The Russian cosmonaut, Gagarin, has the distinction of being the first person in outer space. This momentous event occurred in 1961. After returning to earth, Gagarin reportedly said, “No, I didn’t see God. I looked and looked but I didn’t see God.”
This denial of God’s existence by Gagarin reminds me of the philosopher John Wisdom’s parable about the Invisible Gardener, expanded on and added to by Anthony Flew, a philosopher. Flew’s version of the parable goes like this.
Flew notes that two explorers happened to discover a clear space in a jungle. Weeds and flowers together grew in this clearing. One explorer opined that “some gardener must tend this plot.” The other explorer stated that surely no gardener exists. To settle their dispute, the explorers decided to set up camp in the clearing. However, no gardener ever appeared.
One explorer mused that perhaps there’s an “invisible gardener.” To test that assumption, they set up an electrified barbed-wire fence and patrolled it with bloodhounds. The dogs, however, never barked and no gardener ever came. One of the explorers then stated that “how does what you call an invisible, intangible, eternally elusive gardener differ from an imaginary gardener or even no gardener at all?”
It should be noted that Anthony Flew was a hardcore atheist for 50 years because he could find no hard evidence that proved the existence of God. However, he wound up changing his mind in his later years stating that a “super-intelligence is the only good explanation for the origin of life and the complexity of nature.”
I have used Flew’s parable in my thirty years of teaching undergraduates and we have had spirited discussions concerning the implications of this parable. I have told my students that there’s a paradox connected with answering the question whether the existence of God can be “proven.” It seems that for a theist God certainly exists because the believer takes it on faith that God exists. In other words, the theist knows with complete certitude that God exists.
On the other hand, the skeptic or unbeliever, like Gagarin, sees no hard proof or evidence that God exists. Some agnostics or atheists use the principle of Plato’s Socrates that states: "Follow the evidence, wherever it leads.” However, most of our knowledge derives from using our five senses and reason. Unbelievers find a hole in the various proofs that are used in arguing for the existence of God, such as the famous five proofs of Thomas Aquinas that are based on the principle of causality, viz., that every effect (like the universe) has a cause.
In this connection one must bear in mind that the word “proof” has several meanings, depending on the discipline it which it is used. Proof in mathematics differs profoundly from proofs in philosophy or theology. The sixteenth century philosopher, Rene Descartes, wanted to have the same stringency attached to proofs in philosophy as he could find in mathematics. Hence, he was on “mission impossible” in his quest to find this type of proof in dealing with questions in philosophy.
Furthermore, I would note that the hard sciences like physics and chemistry deal mainly with problems that can be solved, whereas philosophy and theology deal with what Gabriel Marcel calls “mysteries.” Mathematical and problems in statistics have one correct answer. However, questions in philosophy have no one correct answer, e.g., “What does it mean to be human or what is the nature of love?” Different answers are given by different individuals.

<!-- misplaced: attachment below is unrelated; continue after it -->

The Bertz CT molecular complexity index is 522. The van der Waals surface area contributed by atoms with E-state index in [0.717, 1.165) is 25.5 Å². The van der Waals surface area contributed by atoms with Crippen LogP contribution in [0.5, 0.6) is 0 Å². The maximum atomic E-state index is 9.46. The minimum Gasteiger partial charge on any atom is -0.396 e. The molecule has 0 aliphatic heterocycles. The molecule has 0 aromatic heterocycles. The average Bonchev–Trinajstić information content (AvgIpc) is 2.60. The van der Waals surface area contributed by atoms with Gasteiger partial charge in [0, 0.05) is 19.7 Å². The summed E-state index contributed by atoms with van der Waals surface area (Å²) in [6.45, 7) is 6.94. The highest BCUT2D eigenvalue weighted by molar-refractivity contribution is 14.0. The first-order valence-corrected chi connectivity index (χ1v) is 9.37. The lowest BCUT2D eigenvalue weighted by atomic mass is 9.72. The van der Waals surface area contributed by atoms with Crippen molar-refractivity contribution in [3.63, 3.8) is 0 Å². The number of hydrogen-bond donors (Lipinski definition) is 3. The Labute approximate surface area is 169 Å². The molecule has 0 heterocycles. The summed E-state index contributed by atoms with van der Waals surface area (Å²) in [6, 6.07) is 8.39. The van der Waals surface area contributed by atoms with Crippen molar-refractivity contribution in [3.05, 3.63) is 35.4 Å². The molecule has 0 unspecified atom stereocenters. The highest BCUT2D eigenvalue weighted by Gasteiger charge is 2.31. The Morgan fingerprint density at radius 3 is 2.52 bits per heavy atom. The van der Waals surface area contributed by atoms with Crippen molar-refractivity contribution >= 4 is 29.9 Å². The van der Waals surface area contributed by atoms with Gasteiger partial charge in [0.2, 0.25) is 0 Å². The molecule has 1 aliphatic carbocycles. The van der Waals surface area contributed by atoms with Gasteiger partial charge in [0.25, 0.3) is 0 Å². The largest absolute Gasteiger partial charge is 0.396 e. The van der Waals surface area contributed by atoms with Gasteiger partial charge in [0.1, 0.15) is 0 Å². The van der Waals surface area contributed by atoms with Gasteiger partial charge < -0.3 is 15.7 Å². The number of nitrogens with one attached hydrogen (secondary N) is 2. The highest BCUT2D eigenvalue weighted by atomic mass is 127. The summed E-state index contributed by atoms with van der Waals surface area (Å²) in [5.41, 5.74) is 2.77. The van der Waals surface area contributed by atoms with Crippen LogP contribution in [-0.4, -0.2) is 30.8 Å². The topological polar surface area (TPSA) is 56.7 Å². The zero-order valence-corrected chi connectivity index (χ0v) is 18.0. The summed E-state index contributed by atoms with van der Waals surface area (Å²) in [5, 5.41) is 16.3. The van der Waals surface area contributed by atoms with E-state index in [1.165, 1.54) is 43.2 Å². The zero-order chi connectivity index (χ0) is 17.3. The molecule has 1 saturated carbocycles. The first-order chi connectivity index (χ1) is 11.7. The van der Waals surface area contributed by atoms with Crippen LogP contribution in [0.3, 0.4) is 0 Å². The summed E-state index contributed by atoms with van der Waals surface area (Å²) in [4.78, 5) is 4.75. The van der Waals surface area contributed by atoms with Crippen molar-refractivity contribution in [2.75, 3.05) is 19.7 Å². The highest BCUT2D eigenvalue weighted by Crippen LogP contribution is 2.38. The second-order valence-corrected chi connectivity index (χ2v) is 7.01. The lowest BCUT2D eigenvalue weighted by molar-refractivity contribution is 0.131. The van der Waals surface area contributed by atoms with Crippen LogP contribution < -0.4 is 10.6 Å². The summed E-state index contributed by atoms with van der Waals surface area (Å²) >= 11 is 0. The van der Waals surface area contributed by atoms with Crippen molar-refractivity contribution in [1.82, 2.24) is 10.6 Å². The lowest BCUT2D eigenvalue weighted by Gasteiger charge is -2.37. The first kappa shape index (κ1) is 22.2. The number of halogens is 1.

Also, in dealing with scientific problems, it helps to be a detached or neutral observer. However, in dealing with questions in philosophy or theology we are involved in the problem. We are not detached observers since we are personally involved in considering questions in philosophy. Why so? For example, if God does exist, then a person might have to live a certain kind of life. Moreover, not all questions have answers. What does one say to a couple whose baby died at a young age and they ask how a good God could allow this to happen? Another unanswerable question is this: “What will become of us?” or “Is there life beyond the grave?”
The discipline known as theology may be defined as “the science of the faith.” Daniel Berrigan, a priest and activist in the Sixties described faith in this way. He said that faith may be compared to a glass of water, without color, without odor, without taste. Yet when held up to the light of day, faith is a prism that reflects and reveals all the beauty, mystery, and wonder in the entire universe.
Faith is like the glasses we put on to see a 3D movie. If we view the screen without these 3 D glasses, the picture looks blurry. Through the lens of faith, believers see reality differently than does the skeptic or unbeliever. A believer sees God in nature such as in a beautiful sunset, whereas the unbeliever sees just the beautiful sunset with no reference to God.
Did the world come about by chance via the evolutionary process? Hardly. I believe that God exists based on what I would call the principle of sufficient reason. There had to be an intelligent being or Creator that designed the world in such a marvelous way. Look at the sheer immensity of the world, or consider the complexity of the human body. How could the universe have come about simply by chance without a Grand Designer or God?
For me there’s a grand design in the world and in nature. Others may disagree with my reasoning. No one has a monopoly on wisdom and no one has a monopoly on stupidity. On earth we see things through a glass darkly. In the next world we’ll see things face to face. As John Henry Newman said in Latin, “Ex umbris et imaginibus in veritatem,” (We go from shadows and images into the truth).
Richard Penaskovic is an emeritus professor at Auburn University, who taught religious studies for 30 years.